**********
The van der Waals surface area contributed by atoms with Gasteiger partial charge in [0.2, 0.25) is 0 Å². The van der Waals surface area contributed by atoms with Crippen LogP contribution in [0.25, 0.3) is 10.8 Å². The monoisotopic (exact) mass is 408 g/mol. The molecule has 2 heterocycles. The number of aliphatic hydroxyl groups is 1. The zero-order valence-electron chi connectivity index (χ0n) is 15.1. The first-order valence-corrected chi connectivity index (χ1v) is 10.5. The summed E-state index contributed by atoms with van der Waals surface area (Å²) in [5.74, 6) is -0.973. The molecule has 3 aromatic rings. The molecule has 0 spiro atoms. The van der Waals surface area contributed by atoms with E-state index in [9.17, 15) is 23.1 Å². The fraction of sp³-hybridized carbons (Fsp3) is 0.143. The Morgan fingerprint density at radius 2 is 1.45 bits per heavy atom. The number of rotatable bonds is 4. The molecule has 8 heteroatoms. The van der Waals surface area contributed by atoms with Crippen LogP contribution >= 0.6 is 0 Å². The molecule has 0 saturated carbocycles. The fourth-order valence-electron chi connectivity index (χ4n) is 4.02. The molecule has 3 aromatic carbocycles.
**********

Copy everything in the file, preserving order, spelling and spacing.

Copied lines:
The van der Waals surface area contributed by atoms with Gasteiger partial charge in [0.2, 0.25) is 0 Å². The van der Waals surface area contributed by atoms with Crippen LogP contribution in [0.25, 0.3) is 10.8 Å². The monoisotopic (exact) mass is 408 g/mol. The molecule has 2 heterocycles. The number of aliphatic hydroxyl groups is 1. The zero-order valence-electron chi connectivity index (χ0n) is 15.1. The first-order valence-corrected chi connectivity index (χ1v) is 10.5. The summed E-state index contributed by atoms with van der Waals surface area (Å²) in [5.74, 6) is -0.973. The molecule has 3 aromatic rings. The molecule has 0 spiro atoms. The van der Waals surface area contributed by atoms with E-state index in [9.17, 15) is 23.1 Å². The fraction of sp³-hybridized carbons (Fsp3) is 0.143. The Morgan fingerprint density at radius 2 is 1.45 bits per heavy atom. The number of rotatable bonds is 4. The molecule has 8 heteroatoms. The van der Waals surface area contributed by atoms with Crippen LogP contribution >= 0.6 is 0 Å². The molecule has 0 saturated carbocycles. The fourth-order valence-electron chi connectivity index (χ4n) is 4.02. The molecule has 3 aromatic carbocycles.